Yes. I’ve never liked school. Ever since I graduated from there, learning on my own has been a preferable way of learning. Like I could go to a university and study a language for 4 years, but why in the world would I, if I can do that on my own way faster? I find learning on my own better than any other alternatives.

P.S. Thanks for splitting the conversation in a separate thread.


Those sound fairly fun! It’s a deal then. I’ll start making them and link here the results.


My suggested projects were not intended to be assignments. So don’t feel obligated to make each (or any) of those things.
And I intentionally didn’t mention constraints, so you could just pick one (or some other project) and make it very basic and move on to the next project, or you can go quite far with only that one project.

For example the Tic-Tac-Toe game could just be a basic text-based (console) app, or it can be a mobile or web app with some fancy graphics and sounds, support for remote opponents, user accounts with game histories and whatnot.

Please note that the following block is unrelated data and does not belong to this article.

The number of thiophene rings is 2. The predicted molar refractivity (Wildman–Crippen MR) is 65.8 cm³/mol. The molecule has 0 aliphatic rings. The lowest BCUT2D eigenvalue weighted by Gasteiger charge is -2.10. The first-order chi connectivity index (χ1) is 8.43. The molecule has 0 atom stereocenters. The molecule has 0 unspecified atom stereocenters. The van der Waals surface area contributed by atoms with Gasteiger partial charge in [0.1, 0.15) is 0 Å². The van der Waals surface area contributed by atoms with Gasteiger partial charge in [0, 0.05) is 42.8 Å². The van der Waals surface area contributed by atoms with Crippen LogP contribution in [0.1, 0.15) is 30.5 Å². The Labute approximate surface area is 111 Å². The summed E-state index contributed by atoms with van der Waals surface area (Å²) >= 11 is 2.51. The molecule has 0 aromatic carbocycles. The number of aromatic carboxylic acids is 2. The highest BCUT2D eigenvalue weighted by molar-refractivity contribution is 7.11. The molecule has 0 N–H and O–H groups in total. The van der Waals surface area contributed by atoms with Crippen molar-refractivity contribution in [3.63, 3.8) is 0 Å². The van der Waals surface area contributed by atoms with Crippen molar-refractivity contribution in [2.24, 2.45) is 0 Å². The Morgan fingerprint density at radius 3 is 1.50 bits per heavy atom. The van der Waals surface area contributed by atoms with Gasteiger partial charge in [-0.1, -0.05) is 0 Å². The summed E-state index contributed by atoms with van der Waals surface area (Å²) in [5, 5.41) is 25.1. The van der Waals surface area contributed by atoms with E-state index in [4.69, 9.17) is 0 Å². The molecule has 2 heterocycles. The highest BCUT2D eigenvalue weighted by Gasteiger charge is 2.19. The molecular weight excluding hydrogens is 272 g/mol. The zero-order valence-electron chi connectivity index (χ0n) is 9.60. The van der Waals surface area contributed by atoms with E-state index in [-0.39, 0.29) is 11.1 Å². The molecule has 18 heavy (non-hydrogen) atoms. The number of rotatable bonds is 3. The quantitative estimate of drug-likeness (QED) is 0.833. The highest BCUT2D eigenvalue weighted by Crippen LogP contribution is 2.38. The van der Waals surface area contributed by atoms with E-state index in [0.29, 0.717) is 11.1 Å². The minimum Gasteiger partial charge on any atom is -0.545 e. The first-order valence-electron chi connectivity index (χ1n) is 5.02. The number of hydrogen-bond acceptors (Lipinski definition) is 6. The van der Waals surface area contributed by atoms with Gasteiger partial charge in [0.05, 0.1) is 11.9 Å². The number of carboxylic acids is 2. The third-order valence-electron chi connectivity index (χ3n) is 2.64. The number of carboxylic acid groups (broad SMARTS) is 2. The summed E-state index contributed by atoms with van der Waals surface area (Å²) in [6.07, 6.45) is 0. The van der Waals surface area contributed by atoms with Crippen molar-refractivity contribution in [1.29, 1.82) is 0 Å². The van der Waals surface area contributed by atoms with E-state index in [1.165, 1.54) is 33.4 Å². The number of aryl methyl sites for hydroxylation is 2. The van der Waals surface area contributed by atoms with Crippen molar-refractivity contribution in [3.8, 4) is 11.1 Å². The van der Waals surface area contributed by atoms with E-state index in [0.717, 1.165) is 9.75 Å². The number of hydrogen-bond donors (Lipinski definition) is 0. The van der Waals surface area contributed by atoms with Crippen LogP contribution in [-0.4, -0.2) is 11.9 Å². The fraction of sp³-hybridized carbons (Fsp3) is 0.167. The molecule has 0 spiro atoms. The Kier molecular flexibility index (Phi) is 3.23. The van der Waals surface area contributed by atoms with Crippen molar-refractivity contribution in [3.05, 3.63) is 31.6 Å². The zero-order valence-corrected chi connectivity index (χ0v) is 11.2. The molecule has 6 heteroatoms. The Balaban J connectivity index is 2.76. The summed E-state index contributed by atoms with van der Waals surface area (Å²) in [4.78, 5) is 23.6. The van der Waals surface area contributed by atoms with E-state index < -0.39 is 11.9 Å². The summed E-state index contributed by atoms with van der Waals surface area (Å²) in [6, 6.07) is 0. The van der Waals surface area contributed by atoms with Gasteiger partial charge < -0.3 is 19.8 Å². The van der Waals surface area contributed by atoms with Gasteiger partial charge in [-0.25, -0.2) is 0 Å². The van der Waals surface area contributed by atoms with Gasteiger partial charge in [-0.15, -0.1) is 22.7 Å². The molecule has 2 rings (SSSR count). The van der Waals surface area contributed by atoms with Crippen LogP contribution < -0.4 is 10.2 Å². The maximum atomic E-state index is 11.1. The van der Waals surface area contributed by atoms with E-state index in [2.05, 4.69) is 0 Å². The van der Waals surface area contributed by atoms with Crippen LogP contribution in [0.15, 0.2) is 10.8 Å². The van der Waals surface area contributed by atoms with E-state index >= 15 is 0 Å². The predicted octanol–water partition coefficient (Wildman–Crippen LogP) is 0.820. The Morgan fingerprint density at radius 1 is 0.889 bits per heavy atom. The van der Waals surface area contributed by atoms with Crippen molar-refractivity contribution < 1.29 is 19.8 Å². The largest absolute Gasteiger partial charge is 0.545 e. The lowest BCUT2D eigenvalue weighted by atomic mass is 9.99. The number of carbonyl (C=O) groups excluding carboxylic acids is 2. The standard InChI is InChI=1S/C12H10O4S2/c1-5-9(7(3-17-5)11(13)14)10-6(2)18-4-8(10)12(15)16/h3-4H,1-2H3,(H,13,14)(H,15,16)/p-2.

The text-based version might take only a day or so, but if you really go all-out with that project, it could take weeks or more.
Just remember that you’re not creating that game because someone needs it or actually want to use it (Tic-Tac-Toe has been made many, many times already), or to fulfill my “assignment”. The purpose is for you to discover what programming involves in practice and to learn by doing.

I think it’s fairly common for programmers to have some kind of pet-project that they use to learn by doing and to get started with a platform or framework that they want to familiarize themselves with.


Since this stemmed from NY resolutions topic, maybe a suggestion:

For a resolution, it might be easier if your goal has an end result. I know people who know how to program, but don’t consider themselves a “real programmer” whatever that means. If you have a goal more like “make a program that does X.” you will actually be setup to achieve that goal (rather than get stuck in tutorial hell!!)